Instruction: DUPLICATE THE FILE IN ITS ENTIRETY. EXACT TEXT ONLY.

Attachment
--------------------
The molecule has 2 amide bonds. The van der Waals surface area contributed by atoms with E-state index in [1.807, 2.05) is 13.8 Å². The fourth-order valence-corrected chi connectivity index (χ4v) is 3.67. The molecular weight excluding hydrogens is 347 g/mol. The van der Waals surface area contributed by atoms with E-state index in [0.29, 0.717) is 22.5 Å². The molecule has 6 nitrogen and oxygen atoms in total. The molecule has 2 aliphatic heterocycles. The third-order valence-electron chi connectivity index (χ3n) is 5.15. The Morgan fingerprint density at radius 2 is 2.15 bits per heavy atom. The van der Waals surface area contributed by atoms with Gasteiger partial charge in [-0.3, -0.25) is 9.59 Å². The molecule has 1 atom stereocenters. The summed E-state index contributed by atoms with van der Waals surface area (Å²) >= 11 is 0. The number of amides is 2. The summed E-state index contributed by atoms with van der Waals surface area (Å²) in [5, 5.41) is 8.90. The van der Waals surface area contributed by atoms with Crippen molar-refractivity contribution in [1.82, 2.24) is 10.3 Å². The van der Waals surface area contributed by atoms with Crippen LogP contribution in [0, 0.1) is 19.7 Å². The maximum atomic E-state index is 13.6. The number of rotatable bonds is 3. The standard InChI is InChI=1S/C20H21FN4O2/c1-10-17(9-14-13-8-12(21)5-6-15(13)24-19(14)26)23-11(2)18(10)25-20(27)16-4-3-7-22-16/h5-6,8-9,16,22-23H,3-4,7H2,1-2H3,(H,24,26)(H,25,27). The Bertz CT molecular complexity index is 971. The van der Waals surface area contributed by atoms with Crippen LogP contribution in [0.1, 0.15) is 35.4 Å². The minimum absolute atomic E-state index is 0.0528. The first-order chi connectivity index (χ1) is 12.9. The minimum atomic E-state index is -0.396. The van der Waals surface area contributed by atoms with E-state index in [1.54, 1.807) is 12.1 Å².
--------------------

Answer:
The molecule has 2 amide bonds. The van der Waals surface area contributed by atoms with E-state index in [1.807, 2.05) is 13.8 Å². The fourth-order valence-corrected chi connectivity index (χ4v) is 3.67. The molecular weight excluding hydrogens is 347 g/mol. The van der Waals surface area contributed by atoms with E-state index in [0.29, 0.717) is 22.5 Å². The molecule has 6 nitrogen and oxygen atoms in total. The molecule has 2 aliphatic heterocycles. The third-order valence-electron chi connectivity index (χ3n) is 5.15. The Morgan fingerprint density at radius 2 is 2.15 bits per heavy atom. The van der Waals surface area contributed by atoms with Gasteiger partial charge in [-0.3, -0.25) is 9.59 Å². The molecule has 1 atom stereocenters. The summed E-state index contributed by atoms with van der Waals surface area (Å²) >= 11 is 0. The number of amides is 2. The summed E-state index contributed by atoms with van der Waals surface area (Å²) in [5, 5.41) is 8.90. The van der Waals surface area contributed by atoms with Crippen molar-refractivity contribution in [1.82, 2.24) is 10.3 Å². The van der Waals surface area contributed by atoms with Crippen LogP contribution in [0, 0.1) is 19.7 Å². The maximum atomic E-state index is 13.6. The number of rotatable bonds is 3. The standard InChI is InChI=1S/C20H21FN4O2/c1-10-17(9-14-13-8-12(21)5-6-15(13)24-19(14)26)23-11(2)18(10)25-20(27)16-4-3-7-22-16/h5-6,8-9,16,22-23H,3-4,7H2,1-2H3,(H,24,26)(H,25,27). The Bertz CT molecular complexity index is 971. The van der Waals surface area contributed by atoms with Crippen LogP contribution in [0.1, 0.15) is 35.4 Å². The minimum absolute atomic E-state index is 0.0528. The first-order chi connectivity index (χ1) is 12.9. The minimum atomic E-state index is -0.396. The van der Waals surface area contributed by atoms with E-state index in [1.54, 1.807) is 12.1 Å².